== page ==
• [0090]
    Simultaneous data retrieving from a plurality of locations of a three dimensional optical information carrier is performed in a similar way. All or at least one of the data retrieving processes such as unscrambling the recorded data and distributing it into retrievable blocks; distributing/rearranging the blocks to the relevant retrieving locations; retrieving recording distribution table; restoring recording blocks; restoring the hash table, employ a deciphering key dependent on the carrier fingerprint data, which is the second material optical response pattern information.
  • [0091]
    Reference is made to FIG. 3B, exemplifying a method of a (secured) data retrieving process, by one or more OPU. An information carrier (e.g. the above described three-dimensional carrier or a conventional reflective-type carrier) is inserted in a drive (step 350). The carrier fingerprint data is restored, and the carrier is identified by reading the analog and/or digital fingerprint and/or identity details (step 352). The carrier is authenticated, and a decryption key is generated with the fingerprint data (step 354).
  • [0092]
    Recording locations registered for example in the data block and/or in an auxiliary file are retrieved (or pointed to), decrypted if required, and stored in the drive memory or another memory, e.g. host computer or auxiliary flash memory (step 356).
  • [0093]
    Following this, the data retrieving tasks are generated (step 358). Data blocks retrieving tasks are coordinated between the more than one OPU (as the case may be), depending for example on the sizes of the expected data sequences and on the queues and buffers for every OPU, and data is physically retrieved from one or multiple locations of the three dimensional optical information carrier. Then, data is collected into appropriate buffers (step 360).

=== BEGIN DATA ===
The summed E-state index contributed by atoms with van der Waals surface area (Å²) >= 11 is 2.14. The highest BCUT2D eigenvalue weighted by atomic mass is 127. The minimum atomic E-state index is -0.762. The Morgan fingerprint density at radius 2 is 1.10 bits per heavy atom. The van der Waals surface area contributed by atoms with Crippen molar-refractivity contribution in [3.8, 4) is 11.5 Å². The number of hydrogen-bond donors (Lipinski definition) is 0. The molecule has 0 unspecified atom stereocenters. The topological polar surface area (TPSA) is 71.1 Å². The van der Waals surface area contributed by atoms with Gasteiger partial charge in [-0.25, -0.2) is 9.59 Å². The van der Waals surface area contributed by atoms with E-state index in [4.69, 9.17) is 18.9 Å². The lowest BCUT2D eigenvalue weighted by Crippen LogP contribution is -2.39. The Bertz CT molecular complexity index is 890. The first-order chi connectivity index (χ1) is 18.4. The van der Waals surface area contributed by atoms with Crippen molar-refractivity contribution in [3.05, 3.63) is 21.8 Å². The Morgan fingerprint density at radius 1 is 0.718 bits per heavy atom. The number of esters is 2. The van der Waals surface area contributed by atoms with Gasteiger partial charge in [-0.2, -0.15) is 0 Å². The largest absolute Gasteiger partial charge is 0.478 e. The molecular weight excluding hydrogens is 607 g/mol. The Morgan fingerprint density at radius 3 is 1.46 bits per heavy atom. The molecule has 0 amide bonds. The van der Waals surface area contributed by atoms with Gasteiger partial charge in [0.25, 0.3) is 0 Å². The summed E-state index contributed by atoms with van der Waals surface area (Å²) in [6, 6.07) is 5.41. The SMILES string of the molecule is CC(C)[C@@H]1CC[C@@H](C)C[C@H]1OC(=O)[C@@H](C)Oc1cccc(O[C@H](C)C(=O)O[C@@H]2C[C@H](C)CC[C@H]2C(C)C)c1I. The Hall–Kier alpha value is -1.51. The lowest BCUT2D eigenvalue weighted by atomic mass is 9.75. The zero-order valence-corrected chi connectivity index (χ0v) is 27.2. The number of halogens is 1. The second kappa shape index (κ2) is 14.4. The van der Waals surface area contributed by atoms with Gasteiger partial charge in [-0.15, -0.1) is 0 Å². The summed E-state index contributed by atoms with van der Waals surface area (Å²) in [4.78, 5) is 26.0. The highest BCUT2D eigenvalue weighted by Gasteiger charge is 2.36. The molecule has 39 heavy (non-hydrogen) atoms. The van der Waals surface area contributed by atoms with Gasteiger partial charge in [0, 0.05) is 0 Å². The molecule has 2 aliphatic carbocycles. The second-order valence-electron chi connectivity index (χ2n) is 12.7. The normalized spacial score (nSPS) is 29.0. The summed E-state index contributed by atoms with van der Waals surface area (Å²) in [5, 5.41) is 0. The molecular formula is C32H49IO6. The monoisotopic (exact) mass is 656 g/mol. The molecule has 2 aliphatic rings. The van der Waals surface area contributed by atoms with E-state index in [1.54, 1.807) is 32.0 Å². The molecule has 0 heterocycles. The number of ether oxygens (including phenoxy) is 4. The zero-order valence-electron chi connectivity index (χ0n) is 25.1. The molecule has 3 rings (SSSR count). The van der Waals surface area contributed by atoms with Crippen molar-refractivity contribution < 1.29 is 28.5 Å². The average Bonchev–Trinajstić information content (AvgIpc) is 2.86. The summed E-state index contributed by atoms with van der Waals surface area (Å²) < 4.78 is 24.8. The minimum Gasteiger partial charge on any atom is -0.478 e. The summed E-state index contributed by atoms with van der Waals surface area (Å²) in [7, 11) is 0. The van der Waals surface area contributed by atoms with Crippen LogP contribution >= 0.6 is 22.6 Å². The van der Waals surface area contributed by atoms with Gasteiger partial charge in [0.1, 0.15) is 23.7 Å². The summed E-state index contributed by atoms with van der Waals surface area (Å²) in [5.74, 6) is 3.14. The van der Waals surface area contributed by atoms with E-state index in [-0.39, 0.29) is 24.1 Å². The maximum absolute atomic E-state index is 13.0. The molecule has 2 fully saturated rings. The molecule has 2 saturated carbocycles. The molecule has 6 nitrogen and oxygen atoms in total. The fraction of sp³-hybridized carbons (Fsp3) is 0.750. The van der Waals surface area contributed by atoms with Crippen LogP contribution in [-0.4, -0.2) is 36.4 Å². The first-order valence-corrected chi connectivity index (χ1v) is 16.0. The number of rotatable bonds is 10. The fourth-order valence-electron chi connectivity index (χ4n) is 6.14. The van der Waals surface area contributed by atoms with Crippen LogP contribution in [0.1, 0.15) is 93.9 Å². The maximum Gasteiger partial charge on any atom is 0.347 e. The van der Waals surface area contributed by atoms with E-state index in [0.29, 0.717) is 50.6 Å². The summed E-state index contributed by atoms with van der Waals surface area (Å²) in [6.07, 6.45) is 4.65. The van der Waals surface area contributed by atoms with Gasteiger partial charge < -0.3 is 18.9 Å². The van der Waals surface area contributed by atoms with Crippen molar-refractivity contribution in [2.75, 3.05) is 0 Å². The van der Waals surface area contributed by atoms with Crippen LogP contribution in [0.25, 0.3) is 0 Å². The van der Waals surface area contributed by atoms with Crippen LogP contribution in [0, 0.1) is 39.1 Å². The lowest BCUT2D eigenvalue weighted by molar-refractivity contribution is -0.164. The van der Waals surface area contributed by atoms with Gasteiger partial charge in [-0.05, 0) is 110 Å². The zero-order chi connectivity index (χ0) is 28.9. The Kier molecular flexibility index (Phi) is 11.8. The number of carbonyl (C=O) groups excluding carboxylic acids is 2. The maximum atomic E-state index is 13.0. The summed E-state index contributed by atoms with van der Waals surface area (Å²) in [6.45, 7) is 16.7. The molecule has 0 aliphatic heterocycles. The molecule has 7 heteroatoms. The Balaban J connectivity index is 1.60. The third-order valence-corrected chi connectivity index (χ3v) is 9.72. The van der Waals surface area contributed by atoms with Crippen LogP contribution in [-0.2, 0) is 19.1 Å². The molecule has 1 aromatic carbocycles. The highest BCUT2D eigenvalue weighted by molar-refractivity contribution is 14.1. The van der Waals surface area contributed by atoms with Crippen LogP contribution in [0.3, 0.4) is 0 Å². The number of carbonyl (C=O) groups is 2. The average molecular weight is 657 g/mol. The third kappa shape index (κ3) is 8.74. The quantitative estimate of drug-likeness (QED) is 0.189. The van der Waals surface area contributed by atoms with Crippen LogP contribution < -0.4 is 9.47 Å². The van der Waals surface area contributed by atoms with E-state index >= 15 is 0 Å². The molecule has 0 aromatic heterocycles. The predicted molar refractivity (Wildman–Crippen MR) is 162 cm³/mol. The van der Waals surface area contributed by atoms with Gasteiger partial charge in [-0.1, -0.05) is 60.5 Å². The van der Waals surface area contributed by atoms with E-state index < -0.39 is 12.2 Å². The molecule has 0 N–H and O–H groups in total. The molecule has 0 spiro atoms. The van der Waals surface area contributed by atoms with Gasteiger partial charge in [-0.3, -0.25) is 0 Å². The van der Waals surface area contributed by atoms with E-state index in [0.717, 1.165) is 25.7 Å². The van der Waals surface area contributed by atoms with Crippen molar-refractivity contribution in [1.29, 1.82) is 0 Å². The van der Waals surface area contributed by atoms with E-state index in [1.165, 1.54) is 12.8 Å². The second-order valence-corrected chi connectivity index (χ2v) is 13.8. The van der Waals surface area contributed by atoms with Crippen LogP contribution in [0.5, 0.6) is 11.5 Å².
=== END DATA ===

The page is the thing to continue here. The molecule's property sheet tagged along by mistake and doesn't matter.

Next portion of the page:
• [0094]
    Data recording/retrieving re-distribution table (de-interleaving table) is generated (being optionally dependent on the carrier fingerprint data and other encryption keys), and data descrambling and reordering into a sequence of data blocks is performed (step 362). The carrier fingerprint data is optionally used as part of a respective key.
  • [0095]
    Data error correction and detection, and data decryption and additional conventional operations are then performed (step 364).
  • [0096]
    FIG. 4A shows an example of a track sector structure 1010 suitable to be used in the present invention. Track sector 1000A includes a header part 1001 containing information regarding an identification ordering number for the recordable block to allow for reorganization of data blocks 1002 distributed in various locations in the information carrier, by at least one recording OPU. The reorganization data may be encrypted and may be repeated (in addition to being registered in the file system) a few times in the sector to increase retrieval reliability.
  • [0097]
    FIG. 4B illustrates in more detail the content of the header part 1001. The latter includes a physical address field (sector, zone layer) 1030, a file ID field 1031, a block numbering within the file 1032, and a synchronization field 1032. Other fields not exemplified may also be part of the block header.
  • [0098]
    In addition to carrier fingerprint based encryption, other conventional data protection methods, such as data cross-linking of logical order of the data blocks with the physical locations recording of auxiliary data in dedicated locations along the track, or in combination with the recorded data blocks and others, may be used. In the context of the present text, “linking” means that the data block or block header contains information that points to the logical and physical location of the next block; “data cross-linking” means that the information is pointing not only forward to the next logical or physical block but also to other relevant blocks in the data steam. Non-limiting examples of data cross-linking include previous data block, previous or next frame scene, parallel video/audio stream or other meta-structures of the data stream.
  • [0099]